I recently decided to spruce up my blog and biography. Having thought long and hard about how to summarise my professional interests, I settled upon the following statement:
Caroline has many professional interests including health promotion (especially in areas considered ‘deviant’, such as mental and sexual health) and sustainable development.
This post aims to provide a short overview explaining why I regard mental health to be a form of deviance.
‘Deviance’ can be defined as any action, thought or feeling which goes against or defies social norms.
Many people tend to associate the word deviance with crime and punishment. And although crime is a type of deviance, there are many more (often more subtle) forms of deviance. Here are some examples of deviance off the top of my head:
What is considered to be deviant is relative and varies by time, place and person (which makes it very interesting to study). For example homosexuality was illegal in the UK until 1967, considered to be a mental illness until 1973 and only in 2014 were same-sex couples allowed to legally marry. This highlights the transient nature of deviance, which is a social construct not a fixed entity.
Pertinent to this blogpost, it has also been argued that illness is a form of deviance in that it violates the ‘norm’ to be in good health.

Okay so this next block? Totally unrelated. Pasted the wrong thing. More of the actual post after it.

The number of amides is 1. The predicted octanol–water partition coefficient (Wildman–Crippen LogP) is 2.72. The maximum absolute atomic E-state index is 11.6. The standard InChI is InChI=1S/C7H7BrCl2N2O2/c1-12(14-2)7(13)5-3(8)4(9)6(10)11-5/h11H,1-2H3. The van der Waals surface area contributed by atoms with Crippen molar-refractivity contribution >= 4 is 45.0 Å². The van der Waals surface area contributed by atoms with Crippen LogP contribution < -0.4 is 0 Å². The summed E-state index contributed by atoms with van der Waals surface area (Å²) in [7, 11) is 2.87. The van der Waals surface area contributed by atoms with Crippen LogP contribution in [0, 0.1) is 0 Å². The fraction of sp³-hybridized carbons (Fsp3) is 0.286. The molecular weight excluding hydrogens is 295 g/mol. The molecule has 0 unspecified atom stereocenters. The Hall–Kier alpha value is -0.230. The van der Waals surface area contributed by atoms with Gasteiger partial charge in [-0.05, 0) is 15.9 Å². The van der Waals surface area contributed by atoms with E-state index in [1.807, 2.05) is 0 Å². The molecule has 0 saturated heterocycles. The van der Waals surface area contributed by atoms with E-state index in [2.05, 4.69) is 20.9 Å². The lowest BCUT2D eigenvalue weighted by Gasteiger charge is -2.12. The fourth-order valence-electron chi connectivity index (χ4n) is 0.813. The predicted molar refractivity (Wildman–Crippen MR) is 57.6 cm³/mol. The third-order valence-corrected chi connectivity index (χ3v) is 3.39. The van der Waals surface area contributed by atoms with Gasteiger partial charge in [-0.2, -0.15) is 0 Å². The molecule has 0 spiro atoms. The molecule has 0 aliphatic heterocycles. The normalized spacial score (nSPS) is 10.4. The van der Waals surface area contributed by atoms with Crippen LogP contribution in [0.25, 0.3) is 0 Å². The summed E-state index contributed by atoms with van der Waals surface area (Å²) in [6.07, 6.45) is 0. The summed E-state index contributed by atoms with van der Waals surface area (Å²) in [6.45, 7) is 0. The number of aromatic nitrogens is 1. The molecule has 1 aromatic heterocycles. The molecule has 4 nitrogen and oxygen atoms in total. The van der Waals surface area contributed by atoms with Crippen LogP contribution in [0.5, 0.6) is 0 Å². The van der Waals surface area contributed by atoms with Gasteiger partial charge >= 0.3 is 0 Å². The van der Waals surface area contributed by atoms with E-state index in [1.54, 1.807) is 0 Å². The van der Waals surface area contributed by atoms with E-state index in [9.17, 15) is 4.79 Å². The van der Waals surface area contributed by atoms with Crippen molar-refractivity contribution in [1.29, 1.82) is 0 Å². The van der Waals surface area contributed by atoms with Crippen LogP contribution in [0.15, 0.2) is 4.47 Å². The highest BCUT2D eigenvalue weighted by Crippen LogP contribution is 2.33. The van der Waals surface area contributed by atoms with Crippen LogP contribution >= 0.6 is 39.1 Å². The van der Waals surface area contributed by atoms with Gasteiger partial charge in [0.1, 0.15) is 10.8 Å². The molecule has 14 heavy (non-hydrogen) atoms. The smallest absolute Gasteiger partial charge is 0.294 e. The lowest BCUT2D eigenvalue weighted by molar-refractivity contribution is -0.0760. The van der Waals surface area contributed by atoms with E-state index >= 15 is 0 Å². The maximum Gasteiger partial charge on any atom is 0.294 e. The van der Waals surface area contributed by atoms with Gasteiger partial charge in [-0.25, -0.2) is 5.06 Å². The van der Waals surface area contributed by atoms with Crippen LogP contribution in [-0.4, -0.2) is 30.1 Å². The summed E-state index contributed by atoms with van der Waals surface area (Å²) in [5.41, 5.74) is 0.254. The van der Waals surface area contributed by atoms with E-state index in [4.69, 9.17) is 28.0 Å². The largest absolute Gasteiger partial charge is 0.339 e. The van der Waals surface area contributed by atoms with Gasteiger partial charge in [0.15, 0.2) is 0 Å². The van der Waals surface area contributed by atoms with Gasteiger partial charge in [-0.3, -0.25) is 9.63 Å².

Mental illness can be viewed as violating the ‘norm’ of having sound mental health. It is regarded as something in need of intervention with the aim to reduce/eliminate the deviance and resume the norm. Evidence of this includes the Diagnostic and Statistical Manual of Mental Disorders which details and categorises different illnesses, and the Mental Health Act which can detain people with mental illness against their will.
Secondly, the experiences of stigma and discrimination by those with mental illness (check out the Time To Change website for plenty of examples) highlight the social and cultural consequences of mental illness being regarded by society as deviant. However more and more there are positive sanctions which challenge the notion of mental illness as deviance. For example the Equality Act 2010 and the ‘parity of esteem’ movement.
As I’ve reported previously mental health stigma is still alive and well; affecting how people with experiences of mental illness live their lives, and how others perceive them. A better understanding of how deviance operates and affects others can help question the status quo, understand and address barriers which people with mental illness continue to face.
Scambler (2008) Sociology as applied to medicine
Spark Notes on “Deviance” available online
Prezi tutorial: “A whistlestop tour of medical sociology” which briefly covers the concepts of deviance, stigma and other terms important to public health
uneOpen – Deviance – Mental Health Lecture Video